Nancy Smith grew up with two older sisters in Quincy. Occasionally, Susan and Diane, eight and six years older, respectively, schooled their kid sister at the local playground in whatever sport they played.
Her sisters were fine athletes, but Smith took her game to a much higher level.
"They paved the way for me," she said. "I had more opportunities."
None were wasted. On Saturday she reached her highest point, with her formal induction into the Northeast-10 Conference Hall of Fame at halftime of the women's basketball game between Pace University and host Stonehill College.
"I'm thrilled," says the soft-spoken Smith, "but it will be bittersweet because Susan died of cancer on Jan. 6." She was 58.
A former three-sport captain, Nancy Smith was already a member of the athletic hall at Stonehill, the first female inducted, in 1989.
Basketball took an early hold on her.
"It became pretty much my passion." She took her game to Archbishop Williams High School in Braintree because North Quincy High was under construction. "I would've had to gone to double sessions. My parents thought it would be best if I went to Archbishop Williams. Some of my friends had gone there."
A 5-foot-2 guard, she averaged over 20 points per game her senior year, earning a scholarship to Stonehill. She had been recruited by several Division 2 schools, as well as Yale. "But once I took my visit to Stonehill I fell in love with the campus and the basketball program."
Smith became more of a distributor than scorer in college. "They relied on me more for assists," said Smith, who averaged 5.8 assists per game in her four-year career, still a school record. Her 604 assists rank sixth-best in conference history.
"I was fine with that as long as we won. And we did." Stonehill won at least 20 games in each of Smith's four seasons, advancing to the postseason three times.
"We played a fast break style," said Smith, "Our center, Ann Mallory, would get the rebound and give me the ball. She'd run the floor and I'd give her the ball. We scored a lot of points that way."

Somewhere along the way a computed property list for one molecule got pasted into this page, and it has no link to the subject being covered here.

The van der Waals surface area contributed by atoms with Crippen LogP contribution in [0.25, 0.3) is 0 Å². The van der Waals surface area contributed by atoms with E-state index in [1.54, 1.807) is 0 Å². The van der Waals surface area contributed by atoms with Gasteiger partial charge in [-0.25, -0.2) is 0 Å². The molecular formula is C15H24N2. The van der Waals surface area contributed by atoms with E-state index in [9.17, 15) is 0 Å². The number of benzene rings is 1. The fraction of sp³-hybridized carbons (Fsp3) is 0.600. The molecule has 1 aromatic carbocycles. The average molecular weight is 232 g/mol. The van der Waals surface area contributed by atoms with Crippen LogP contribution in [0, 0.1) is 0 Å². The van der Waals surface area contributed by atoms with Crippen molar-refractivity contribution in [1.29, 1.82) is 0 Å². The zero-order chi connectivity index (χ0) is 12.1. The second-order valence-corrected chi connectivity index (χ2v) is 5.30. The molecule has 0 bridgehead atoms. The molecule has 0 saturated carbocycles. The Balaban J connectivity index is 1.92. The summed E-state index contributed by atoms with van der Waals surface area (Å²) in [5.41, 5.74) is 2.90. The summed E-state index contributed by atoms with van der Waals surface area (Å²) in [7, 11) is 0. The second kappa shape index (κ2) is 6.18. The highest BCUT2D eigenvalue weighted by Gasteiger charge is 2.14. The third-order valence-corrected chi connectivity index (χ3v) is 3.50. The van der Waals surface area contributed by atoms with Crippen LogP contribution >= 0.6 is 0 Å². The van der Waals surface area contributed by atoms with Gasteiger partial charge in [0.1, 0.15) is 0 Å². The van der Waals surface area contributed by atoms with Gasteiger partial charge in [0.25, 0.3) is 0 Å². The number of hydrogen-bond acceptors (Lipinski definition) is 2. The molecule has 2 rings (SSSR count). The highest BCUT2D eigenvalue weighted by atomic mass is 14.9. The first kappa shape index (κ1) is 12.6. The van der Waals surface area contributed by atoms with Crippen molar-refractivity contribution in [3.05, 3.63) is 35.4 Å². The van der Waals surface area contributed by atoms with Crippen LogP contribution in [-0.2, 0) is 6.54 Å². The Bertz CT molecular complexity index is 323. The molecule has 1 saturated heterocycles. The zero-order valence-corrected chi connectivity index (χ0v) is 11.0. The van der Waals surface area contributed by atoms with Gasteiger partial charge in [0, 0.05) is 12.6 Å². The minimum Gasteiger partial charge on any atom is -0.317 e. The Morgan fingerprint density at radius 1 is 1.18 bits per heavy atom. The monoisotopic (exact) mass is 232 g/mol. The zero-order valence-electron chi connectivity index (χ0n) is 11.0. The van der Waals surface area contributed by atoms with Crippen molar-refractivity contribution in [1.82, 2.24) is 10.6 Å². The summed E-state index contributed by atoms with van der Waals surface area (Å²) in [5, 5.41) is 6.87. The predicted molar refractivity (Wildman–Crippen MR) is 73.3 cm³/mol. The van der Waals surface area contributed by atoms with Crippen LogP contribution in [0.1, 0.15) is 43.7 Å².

Stonehill won its first conference title in her senior year, 1983. "It was my final year," she said. "You want to get everything out of it as you can."
Smith was a two-time Division 2 second team All-American in softball, a shortstop known for her glove work. She batted second in the order and got on base a lot, scoring a school-record 27 runs in her junior season.
"I was short. I had a small strike zone," she kidded. Her 73 runs scored are fifth-best at Stonehill. "But my forte was defense."
Smith began playing soccer for the first time during her sophomore year. It came about in a curious way. "We had a softball league in the fall, and the soccer field was behind the softball field," she said. "Our leftfielder said, "Why don't we play soccer in the fall.' I figured that it would be a great way to get some running in before basketball season."
The next year, Smith was on the soccer team. "I hadn't played soccer before, but I was a pretty good athlete."
But since she was on basketball scholarship, Smith had to get the OK from basketball coach Paula Sullivan. One day Sullivan almost wished she hadn't given Smith permission.
"I played forward before moving to goalie," said Smith. "One day, Paula was a substitute soccer coach. I ran into a defender who was a lot bigger. I wound up flat on the ground. Paula started yelling, 'That?s my point guard!' The next year I was the goalie."
Sullivan, now the college's athletic director, said in a prepared statement that Smith's hall of fame induction is "a fitting capstone of recognition for her athletic career. I stand in awe of her achievement."
A Walpole resident, Smith is a projects manager for Keane Inc., a Boston computer company. She's taken up golf for fun. "On a good day I'm a 10-handicap."
Smith attends Stonehill games occasionally. Her time at the school brings back wonderful memories. "It keeps coming back to, if you do things that you love with the people you love at a place you love, good things happen," she said.